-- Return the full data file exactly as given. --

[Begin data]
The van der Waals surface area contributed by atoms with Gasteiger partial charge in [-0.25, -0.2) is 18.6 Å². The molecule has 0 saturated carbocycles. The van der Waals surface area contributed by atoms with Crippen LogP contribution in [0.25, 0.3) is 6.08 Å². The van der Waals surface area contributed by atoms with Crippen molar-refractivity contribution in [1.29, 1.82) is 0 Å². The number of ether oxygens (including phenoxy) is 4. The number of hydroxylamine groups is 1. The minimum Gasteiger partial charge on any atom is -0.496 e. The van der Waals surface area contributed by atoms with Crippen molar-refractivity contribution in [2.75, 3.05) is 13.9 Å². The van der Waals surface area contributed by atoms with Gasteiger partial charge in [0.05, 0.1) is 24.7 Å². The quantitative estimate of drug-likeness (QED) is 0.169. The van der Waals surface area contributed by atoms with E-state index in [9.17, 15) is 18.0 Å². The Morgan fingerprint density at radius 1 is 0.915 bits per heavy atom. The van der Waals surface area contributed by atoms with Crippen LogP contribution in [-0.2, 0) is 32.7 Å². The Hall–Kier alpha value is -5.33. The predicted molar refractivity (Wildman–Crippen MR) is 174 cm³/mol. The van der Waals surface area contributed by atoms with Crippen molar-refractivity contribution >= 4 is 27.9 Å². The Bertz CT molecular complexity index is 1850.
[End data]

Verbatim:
The van der Waals surface area contributed by atoms with Gasteiger partial charge in [-0.25, -0.2) is 18.6 Å². The molecule has 0 saturated carbocycles. The van der Waals surface area contributed by atoms with Crippen LogP contribution in [0.25, 0.3) is 6.08 Å². The van der Waals surface area contributed by atoms with Crippen molar-refractivity contribution in [1.29, 1.82) is 0 Å². The number of ether oxygens (including phenoxy) is 4. The number of hydroxylamine groups is 1. The minimum Gasteiger partial charge on any atom is -0.496 e. The van der Waals surface area contributed by atoms with Crippen molar-refractivity contribution in [2.75, 3.05) is 13.9 Å². The van der Waals surface area contributed by atoms with Gasteiger partial charge in [0.05, 0.1) is 24.7 Å². The quantitative estimate of drug-likeness (QED) is 0.169. The van der Waals surface area contributed by atoms with E-state index in [9.17, 15) is 18.0 Å². The Morgan fingerprint density at radius 1 is 0.915 bits per heavy atom. The van der Waals surface area contributed by atoms with Crippen LogP contribution in [-0.2, 0) is 32.7 Å². The Hall–Kier alpha value is -5.33. The predicted molar refractivity (Wildman–Crippen MR) is 174 cm³/mol. The van der Waals surface area contributed by atoms with Crippen molar-refractivity contribution >= 4 is 27.9 Å². The Bertz CT molecular complexity index is 1850.